Ten Companies to Watch became very popular series on StemCellAssays. Thanks for your interest! This is a fresh list of the most interesting (in my opinion) companies, where I considered and included some of your suggestions. The criteria for my pick are the following:

    • Related to stem cell research, regenerative medicine, cell therapy, gene therapy field (therapeutic, tools, reagents, service);
    • New (0-5 years of existence) or relatively new, but under-appreciated and widely unknown;
    • Very unique approach/ new platform

    *******************
    1. Bell Biosystems
    Company creates synthetic cell organelles – magnetic nanoparticles. Cells with these organelles could be easily tracked and manipulated in vivo. Very cool and unique approach!

    2. Human Longevity Inc
    Very new startup, dedicated to studying aging and “hacking” human longevity by using means of genomics, microbiomics, proteomics, informatics and stem/ cell therapy technologies. Backed up by “big names”, such as Craig Venter and Robert Hariri, company launch made a big buzz in mass media. Stem cell/ cell therapy part of company will utilize Hariri’s expertise in placenta-derived stem cell products.

    3. Asterias Biotherapeutics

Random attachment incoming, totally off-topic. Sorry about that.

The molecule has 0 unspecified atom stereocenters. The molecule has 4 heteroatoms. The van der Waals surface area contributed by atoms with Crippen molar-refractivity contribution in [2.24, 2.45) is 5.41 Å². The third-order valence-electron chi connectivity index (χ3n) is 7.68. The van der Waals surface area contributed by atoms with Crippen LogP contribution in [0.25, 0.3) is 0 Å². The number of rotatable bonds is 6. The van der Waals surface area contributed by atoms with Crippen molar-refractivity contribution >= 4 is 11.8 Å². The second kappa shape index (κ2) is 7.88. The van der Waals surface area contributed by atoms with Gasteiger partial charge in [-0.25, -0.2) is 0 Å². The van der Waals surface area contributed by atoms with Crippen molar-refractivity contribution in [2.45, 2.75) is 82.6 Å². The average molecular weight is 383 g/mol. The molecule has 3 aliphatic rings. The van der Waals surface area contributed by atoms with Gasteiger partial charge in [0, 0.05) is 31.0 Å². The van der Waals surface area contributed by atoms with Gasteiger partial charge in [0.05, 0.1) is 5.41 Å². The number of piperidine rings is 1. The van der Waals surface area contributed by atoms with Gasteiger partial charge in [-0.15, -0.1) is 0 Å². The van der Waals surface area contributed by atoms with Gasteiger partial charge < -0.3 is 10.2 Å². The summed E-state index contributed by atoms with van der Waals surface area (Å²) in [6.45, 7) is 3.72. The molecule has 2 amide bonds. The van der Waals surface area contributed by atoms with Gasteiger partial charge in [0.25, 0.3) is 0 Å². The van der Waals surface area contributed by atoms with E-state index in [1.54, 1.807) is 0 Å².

A public company, subsidiary of BioTime. Last year Asterias completed acquisition of Geron’s stem cell assets. This year they released safety results of halted Geron’s embryonic stem cell-based trial and got approval of FDA to proceed with new trial in spinal cord injury patients.

    4. Emulate Inc
    Very new spinoff from Harvard’s Wyss Institute for Biologically Inspired Engineering. Emulate is aimed to commercialize “Organs-on-Chips” platform for multiple applications. Strong scientific background and market demand for such technology, could promise a great future to the company.

    5. Lung Biotechnology
    A subsidiary of United Therapeutics Corp., which recently entered to the business of humanized organs transplantation. In collaboration with Synthetic Genomics Inc XenoLung project will be dedicated to engineering of pigs with humanized lungs for transplantation.